Interaction Of Natural Selection With Gene Flow

Gene flow can influence the adaptive course of natural selection both by determining what genetic variation is available within a deme's gene pool and by directly altering allele frequencies (Chapter 6). To see this, consider the simple model from Chapter 6 of symmetrical gene flow at rate m between two demes, 1 and 2. The change in allele frequency at an autosomal locus in deme 1 is given by Ap1 = -m(p1 - p2) where pi is the frequency of the allele in deme i(equation 6.2). Combining the effects of selection and gene flow, equation 12.2 becomes

Suppose that aA > 0 in deme 1; that is, natural selection favors an increase in the frequency of allele A. However, if p1 were initially zero, this adaptive course could never start. Suppose further that the A allele is present in population 2. Once A is introduced into deme 1 through gene flow, natural selection can now operate to increase its frequency. As we saw in Chapter 11, natural selection does not create genetic variants but only operates upon the genetic variation available in the gene pool. Gene flow can be an important source of such variation.

The sign of the component of allele frequency change induced by gene flow in equation 12.13 is determined solely by the initial difference in allele frequencies among the demes, in this case p1 - p2. The sign of the selective component of equation 12.13 is determined solely by the average excess of fitness, which in turn is a function of within-deme allele frequencies, system of mating, and genotypic deviations of fitness in the deme. As a result, there is no biological necessity for the selective and gene flow components to have the same sign. In some cases, selection and gene flow can operate in the same direction, allowing an allele to increase (or decrease) in frequency more rapidly than possible through either selection or gene flow alone; in other cases selection and gene flow will be in opposite directions and the evolutionary outcome will depend upon their balance. To illustrate these diverse outcomes, we return to the example of African Americans, a population influenced by asymmetric gene flow involving demes originally derived from Europe and West Africa (Chapter 6). In this case, the impact of asymmetric gene flow over several generations was measured by (equation 6.4)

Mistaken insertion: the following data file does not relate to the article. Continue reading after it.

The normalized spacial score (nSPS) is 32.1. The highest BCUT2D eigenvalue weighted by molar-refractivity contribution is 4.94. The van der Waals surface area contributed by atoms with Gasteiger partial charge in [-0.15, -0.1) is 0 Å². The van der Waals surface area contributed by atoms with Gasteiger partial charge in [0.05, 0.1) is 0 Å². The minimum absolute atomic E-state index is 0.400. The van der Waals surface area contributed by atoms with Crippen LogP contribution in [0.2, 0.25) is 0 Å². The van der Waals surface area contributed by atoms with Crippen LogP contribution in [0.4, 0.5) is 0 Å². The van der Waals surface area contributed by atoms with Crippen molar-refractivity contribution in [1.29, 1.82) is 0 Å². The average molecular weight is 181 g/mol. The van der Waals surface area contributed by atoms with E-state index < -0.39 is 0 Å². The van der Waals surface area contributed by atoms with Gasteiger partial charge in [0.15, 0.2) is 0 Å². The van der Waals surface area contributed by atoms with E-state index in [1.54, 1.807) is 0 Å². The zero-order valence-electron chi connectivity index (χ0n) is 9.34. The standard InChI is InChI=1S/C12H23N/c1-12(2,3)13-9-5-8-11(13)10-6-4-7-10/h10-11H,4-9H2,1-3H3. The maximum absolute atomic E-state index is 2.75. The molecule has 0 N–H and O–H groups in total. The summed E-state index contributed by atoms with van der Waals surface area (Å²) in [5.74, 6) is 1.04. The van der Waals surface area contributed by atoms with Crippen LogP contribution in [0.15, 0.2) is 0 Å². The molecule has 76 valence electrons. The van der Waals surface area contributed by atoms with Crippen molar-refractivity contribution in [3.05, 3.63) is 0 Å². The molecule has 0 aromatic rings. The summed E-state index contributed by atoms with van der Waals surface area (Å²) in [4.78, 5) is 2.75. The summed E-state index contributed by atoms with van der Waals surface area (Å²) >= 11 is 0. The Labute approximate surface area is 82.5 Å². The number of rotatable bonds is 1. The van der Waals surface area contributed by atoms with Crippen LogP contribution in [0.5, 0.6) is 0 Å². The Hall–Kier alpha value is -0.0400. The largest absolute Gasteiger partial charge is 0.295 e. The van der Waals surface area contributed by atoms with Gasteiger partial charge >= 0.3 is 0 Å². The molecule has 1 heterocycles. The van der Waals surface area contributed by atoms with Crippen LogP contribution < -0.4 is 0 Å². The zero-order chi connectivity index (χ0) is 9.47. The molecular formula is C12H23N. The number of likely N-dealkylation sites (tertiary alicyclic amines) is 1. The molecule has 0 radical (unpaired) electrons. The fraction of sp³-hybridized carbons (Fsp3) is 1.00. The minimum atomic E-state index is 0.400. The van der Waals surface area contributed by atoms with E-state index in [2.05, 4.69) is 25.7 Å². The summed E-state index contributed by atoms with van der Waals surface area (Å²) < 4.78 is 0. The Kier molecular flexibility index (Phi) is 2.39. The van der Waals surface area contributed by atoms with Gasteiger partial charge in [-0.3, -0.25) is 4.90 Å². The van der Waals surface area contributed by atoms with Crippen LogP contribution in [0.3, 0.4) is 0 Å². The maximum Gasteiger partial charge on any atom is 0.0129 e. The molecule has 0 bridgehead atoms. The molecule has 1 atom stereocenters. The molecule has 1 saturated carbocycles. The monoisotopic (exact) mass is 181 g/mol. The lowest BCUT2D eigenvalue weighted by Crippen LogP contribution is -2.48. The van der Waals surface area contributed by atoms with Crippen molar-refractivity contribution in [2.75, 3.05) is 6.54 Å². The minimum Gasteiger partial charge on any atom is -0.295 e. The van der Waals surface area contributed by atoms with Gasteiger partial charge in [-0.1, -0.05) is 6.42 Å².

M = p A - pw pe - pw change in allele frequency in African Americans from West Africans initial difference in allele frequency between Europeans and West Africans

Because M is standardized for the initial allele frequency difference, M should be identical for all alleles at all polymorphic loci showing any initial difference in allele frequency between Europeans and West Africans if gene flow were the only evolutionary force operating.

Adams and Ward (1973) estimated M for alleles at several loci in African Americans from Claxton, Georgia (Table 12.1), and found significant heterogeneity across alleles. Such heterogeneity implies that selection may have altered the allele frequency dynamics at some loci. A majority of the alleles yielded an estimate of M of about 0.11, and combining the estimates across all alleles as weighted by the variances of the estimators yields an overall M of 0.13. The most straightforward interpretation of these results is that these alleles are neutral or nearly neutral in this population and are reflecting the overall impact of asymmetric gene flow that has resulted in about 13% admixture. However, there are many allelic outliers from this apparently neutral background M of 0.13. For example, the A allele at the ABO blood group locus shows a slightly negative M,but not significantly different from zero. Based on this allele alone, there seems to be no admixture at all. Waterhouse and Hogben (1947) have implicated the A allele as a cause of fetal wastage (spontaneous abortions) of

Table 12.1. Admixture Estimates (M) for Several Loci in African Americans from Claxton,

Georgia

Allele

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